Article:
Build Alternatives I

Section
9. Support New, Environmentally-Aware, Economic Systems
Page
9.6

Heinberg points out in his book ‘Power’1 (see Section 8.8) that critics of the current system are good at pointing out faults, but weak at mapping transitions, let alone constructing alternatives; this is certainly so for alternative economic systems. Defenders of this situation say that we already have alternative systems available, e.g. Marxist, Socialist, Communist systems, etc., but as I have discussed in Section 1.1.4, these perform little better for the environment than does capitalism, primarily because of their human/material reductionism, and their equal obsession with growth. So, if we are to do better, far better, for the world and for a sustainable future, we must build something new.

(Panorama. 2015. Yanis Varoufakis).

Thankfully, some have stepped forward to meet the challenge, and one excellent example is Yanis Varoufakis’ ‘Another Now – Dispatches from an Alternative Present’2. Varoufakis is an economist, academic and politician who was once Greece’s Finance Minister – post the Global Financial Crisis – which very much sharpened his resolve to deal with the injustices of the current economic order and to construct a better, fairer, system.

‘Another Now’ sets up a debate about the current system, its strengths and weaknesses, and possible future economic systems, between two fiery protagonists and one ‘mediator’. The two protagonists are Eva, a dry-as-dust economic rationalist, economist and failed investment banker, and Iris, an older anarchist and revolutionary of the left. The mediator is Costa, an engineer and IT expert, and the narrator is Yango, a mathematician and friend of Iris. The action is set in 2025.

It sounds as if it could be a bit clunky and overly dialectical, but it is better than this and is constructed as a novel, and contains genuine human warmth.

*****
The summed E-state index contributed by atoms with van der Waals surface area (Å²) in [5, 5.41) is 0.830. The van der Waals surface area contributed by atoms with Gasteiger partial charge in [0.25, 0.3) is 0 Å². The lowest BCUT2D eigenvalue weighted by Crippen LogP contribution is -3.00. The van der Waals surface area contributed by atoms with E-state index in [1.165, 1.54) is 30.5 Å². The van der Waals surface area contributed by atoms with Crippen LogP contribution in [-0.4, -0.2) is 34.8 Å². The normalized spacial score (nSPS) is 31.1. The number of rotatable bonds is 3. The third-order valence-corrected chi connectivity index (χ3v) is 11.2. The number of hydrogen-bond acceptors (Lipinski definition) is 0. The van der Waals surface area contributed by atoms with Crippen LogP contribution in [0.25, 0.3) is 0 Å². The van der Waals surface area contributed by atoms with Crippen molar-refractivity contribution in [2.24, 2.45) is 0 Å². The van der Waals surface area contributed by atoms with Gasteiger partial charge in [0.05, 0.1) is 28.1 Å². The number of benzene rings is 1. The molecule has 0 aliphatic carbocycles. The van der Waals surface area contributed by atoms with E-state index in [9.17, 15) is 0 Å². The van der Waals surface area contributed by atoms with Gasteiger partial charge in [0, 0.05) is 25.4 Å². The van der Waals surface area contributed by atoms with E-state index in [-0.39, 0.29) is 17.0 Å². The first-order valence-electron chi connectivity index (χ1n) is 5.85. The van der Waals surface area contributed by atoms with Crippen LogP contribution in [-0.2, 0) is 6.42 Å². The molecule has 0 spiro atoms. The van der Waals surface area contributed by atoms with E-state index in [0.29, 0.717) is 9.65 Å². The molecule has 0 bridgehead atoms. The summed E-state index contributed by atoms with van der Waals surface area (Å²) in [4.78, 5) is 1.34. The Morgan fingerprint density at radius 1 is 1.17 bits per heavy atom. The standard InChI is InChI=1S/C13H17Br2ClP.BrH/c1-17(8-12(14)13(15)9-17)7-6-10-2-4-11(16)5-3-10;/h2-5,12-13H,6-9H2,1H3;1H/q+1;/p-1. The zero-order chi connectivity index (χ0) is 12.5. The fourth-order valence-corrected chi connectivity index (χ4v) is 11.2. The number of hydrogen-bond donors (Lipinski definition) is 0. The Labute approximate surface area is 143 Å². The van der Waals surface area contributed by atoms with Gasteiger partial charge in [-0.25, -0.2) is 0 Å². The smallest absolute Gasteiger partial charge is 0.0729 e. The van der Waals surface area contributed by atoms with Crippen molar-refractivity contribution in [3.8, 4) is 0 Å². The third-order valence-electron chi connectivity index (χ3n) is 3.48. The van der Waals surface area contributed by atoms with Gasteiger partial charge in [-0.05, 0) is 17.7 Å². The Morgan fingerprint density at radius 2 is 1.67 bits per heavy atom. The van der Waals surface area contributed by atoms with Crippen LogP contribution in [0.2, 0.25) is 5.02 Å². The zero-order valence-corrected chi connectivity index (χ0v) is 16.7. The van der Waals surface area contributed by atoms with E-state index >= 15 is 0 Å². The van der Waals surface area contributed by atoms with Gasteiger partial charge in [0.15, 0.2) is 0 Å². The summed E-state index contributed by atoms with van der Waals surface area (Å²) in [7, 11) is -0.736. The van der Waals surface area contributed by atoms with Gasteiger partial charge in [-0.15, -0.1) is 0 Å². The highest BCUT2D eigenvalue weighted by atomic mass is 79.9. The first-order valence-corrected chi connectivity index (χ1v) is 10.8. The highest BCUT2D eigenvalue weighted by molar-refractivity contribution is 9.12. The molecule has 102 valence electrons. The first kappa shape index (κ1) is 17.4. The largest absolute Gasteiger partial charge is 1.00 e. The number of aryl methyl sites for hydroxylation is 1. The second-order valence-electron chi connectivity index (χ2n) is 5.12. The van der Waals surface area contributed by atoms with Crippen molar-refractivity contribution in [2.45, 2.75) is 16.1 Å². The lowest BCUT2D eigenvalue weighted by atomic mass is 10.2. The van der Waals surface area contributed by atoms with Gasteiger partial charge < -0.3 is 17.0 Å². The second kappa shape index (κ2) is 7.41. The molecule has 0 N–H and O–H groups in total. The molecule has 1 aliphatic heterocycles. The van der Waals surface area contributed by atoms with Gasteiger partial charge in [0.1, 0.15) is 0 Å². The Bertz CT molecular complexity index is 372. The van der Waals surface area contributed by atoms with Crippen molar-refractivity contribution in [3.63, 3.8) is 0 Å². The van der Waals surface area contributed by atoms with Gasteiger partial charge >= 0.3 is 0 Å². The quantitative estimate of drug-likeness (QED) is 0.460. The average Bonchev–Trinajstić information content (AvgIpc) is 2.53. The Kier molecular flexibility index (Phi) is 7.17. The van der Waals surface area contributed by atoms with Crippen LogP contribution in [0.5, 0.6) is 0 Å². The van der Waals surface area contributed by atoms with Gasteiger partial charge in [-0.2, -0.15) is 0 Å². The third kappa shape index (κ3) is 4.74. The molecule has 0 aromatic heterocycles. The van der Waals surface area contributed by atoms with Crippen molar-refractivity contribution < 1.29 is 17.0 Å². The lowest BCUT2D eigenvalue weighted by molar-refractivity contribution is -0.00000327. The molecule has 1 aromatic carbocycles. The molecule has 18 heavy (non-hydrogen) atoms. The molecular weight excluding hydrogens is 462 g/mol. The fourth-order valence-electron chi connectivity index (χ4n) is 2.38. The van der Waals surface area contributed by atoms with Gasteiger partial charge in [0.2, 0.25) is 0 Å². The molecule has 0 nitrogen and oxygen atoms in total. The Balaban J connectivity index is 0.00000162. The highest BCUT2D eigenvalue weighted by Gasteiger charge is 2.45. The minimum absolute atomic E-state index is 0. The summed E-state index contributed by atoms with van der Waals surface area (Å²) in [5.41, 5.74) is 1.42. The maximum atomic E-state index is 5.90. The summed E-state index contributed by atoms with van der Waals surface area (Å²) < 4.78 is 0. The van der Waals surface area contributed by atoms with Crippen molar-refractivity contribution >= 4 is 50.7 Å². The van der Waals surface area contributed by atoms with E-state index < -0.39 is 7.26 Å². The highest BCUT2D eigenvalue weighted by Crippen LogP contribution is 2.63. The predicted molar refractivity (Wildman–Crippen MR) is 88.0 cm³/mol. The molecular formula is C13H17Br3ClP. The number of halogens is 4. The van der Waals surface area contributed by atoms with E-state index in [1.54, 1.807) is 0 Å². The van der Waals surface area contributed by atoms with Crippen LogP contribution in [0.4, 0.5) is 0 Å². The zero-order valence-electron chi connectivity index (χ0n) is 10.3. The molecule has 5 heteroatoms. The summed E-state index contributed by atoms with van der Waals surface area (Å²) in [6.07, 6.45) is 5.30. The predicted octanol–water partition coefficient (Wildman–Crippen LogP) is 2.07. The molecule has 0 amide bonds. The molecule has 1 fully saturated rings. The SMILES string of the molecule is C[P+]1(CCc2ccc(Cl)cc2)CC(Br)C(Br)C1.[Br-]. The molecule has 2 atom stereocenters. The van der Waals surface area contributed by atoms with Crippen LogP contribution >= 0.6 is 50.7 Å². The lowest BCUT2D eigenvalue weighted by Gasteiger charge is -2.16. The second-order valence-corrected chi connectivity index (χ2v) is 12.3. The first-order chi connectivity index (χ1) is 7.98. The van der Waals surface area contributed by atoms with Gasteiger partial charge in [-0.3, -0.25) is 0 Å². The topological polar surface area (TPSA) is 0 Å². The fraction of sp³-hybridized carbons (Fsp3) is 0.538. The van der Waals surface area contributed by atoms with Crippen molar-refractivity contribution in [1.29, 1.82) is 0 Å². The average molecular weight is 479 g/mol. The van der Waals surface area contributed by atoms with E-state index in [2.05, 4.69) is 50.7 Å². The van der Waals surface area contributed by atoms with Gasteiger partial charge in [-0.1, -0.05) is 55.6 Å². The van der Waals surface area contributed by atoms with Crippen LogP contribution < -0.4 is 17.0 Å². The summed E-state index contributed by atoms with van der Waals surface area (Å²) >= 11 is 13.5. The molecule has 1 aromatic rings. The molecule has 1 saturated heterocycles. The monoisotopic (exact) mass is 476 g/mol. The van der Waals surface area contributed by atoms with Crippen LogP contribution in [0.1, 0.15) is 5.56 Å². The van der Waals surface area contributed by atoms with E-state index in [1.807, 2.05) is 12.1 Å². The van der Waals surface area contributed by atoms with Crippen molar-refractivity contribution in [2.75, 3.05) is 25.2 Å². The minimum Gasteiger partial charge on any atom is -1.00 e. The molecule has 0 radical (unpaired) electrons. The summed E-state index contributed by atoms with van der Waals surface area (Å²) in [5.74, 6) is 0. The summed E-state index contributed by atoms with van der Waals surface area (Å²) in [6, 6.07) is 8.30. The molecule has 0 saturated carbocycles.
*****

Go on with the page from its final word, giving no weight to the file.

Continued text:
The book presents two parallel universes: our world and ‘Another Now’ which split off from our reality after the GFC in 2008. In this Other Now capitalism has been toppled and a new economic system established. Capitalism is brought down by:

 

  • Short-term payment strikes, starving the system of funds and profit;
  • Blocked payments to pension funds that supported socially and environmentally irresponsible companies;
  • Days of Inaction: boycott days of no purchase of goods and services of certain irresponsible companies; and
  • Complete IT transparency that exposes the transactions of governments and corporations.

In its place a new system is established, its basic features being:

  • A type of anarcho-syndicalism Varoufakis calls ‘corpo-syndicalism’ which he applies to corporations and imbues with spontaneous order and personal responsibility working in a flat structure to run companies;
  • 5% of a company’s income goes to the government (there is no other taxation); other portions go for bills, such as utilities, and to basic pay, and bonuses;
  • Basic pay is equal between all employees;
  • Bonuses can be accrued by garnering votes from fellow employees; reciprocity is stamped out by a public, transparent, hologram/avatar of votes; each employee has one vote;
  • Each worker gets one company share; this is non-transferrable;